This undated photo shows a craftsman carving a woodblock print at Rongbaozhai, a time-honored cultural brand in Beijing. (WANG FANG / XINHUA)
For more than 1,000 years, Chinese artists and craftsmen have sought to replicate the beauty of their surroundings by creating unique works, which feature unique techniques that have played an important role in the country's culture and history. One of those techniques is woodblock printing.
So popular are Chinese woodblock prints that an entire industry dedicated to reproducing the classic works of past masters has sprung up and prospered.
One such company is time-honored Rongbaozhai, a Beijing brand that has been making woodblock prints for more than 100 years. It specializes in reproducing the works of the Chinese masters that have been and gone over the years.
Initially a paper store founded in 1672, the company later came to preserve traditional Chinese woodblock printing techniques. The processes include three steps: tracing, carving and printing, each requiring a separate technician.
Gao Wenying, 64, is an inheritor of the woodblock printing skills and has been working in the company since 1974.
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"I began to learn the skills when I was 19 years old, and it took a long time to reach the required skill level," Gao said.
It took three years of basic training, including making the printing tools and blending inks, she said.
"The time helps improve learners' patience and concentration to strengthen their perseverance in learning the skill," she added.
No matter what innovations we have made, we always prioritize the principle of keeping the creative works in accordance with the original ones.
Li Yang, Executive of woodblock printing center, Rongbaozhai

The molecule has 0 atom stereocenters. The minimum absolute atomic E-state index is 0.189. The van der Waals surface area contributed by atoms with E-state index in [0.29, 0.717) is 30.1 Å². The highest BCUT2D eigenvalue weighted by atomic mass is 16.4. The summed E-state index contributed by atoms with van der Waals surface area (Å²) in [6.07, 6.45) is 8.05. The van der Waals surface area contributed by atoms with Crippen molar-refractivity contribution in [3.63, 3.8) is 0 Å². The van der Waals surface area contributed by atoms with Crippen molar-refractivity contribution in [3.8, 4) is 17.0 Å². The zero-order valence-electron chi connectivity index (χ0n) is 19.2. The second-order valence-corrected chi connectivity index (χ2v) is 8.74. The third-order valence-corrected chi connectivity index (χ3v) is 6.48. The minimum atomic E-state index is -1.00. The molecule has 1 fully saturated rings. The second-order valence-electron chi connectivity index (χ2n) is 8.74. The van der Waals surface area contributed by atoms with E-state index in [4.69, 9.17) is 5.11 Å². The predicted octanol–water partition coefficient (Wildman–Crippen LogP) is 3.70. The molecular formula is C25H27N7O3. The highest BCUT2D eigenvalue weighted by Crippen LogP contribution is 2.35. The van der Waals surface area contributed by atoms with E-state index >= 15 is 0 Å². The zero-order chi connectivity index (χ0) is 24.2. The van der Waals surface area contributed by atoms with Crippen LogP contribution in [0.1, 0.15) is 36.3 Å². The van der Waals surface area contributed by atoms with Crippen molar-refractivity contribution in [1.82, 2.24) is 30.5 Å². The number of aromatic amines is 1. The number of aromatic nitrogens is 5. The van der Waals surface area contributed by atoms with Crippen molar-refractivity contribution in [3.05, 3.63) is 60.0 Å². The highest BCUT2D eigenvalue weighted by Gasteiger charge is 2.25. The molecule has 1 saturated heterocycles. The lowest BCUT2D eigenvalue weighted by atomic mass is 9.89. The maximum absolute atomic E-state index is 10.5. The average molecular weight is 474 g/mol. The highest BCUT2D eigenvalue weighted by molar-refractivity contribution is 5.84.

In 1959, Rongbaozhai began to replicate the 10th-century masterpiece Night Revels of Han Xizai, using a total of 1,667 woodblocks. It took almost 20 years to complete it.
"All the printing steps needed to be identical to the original masterpieces, so it is necessary for a practitioner to understand the aesthetics of each painting," Gao said.
In the past, people learned the skill to make a living, Gao said. "But, nowadays few people want to learn it, so it is more about passion and social responsibility, and passing on the techniques."
At present, there are 46 professionals in the woodblock prints workshop at Rongbaozhai, more than 20 of them engaged in just the printing step.
Zhang Jing, 34, is a student of Gao and has been learning the printing skills for 11 years.
"I was attracted to woodblock printing by accident when I accompanied a Peking Opera performing troupe to Rongbaozhai," Zhang said.
"With a long and rich history, this type of worthy craft needs to follow its tradition," she said.
Zhang began to learn the printing skills from Gao and has been working in the company ever since. "It generally takes about half a year for me to duplicate a middle-sized painting," Zhang said.
"We get paid based on our working time and completed artwork. I earn about 4,000 yuan (US$580) a month," she said.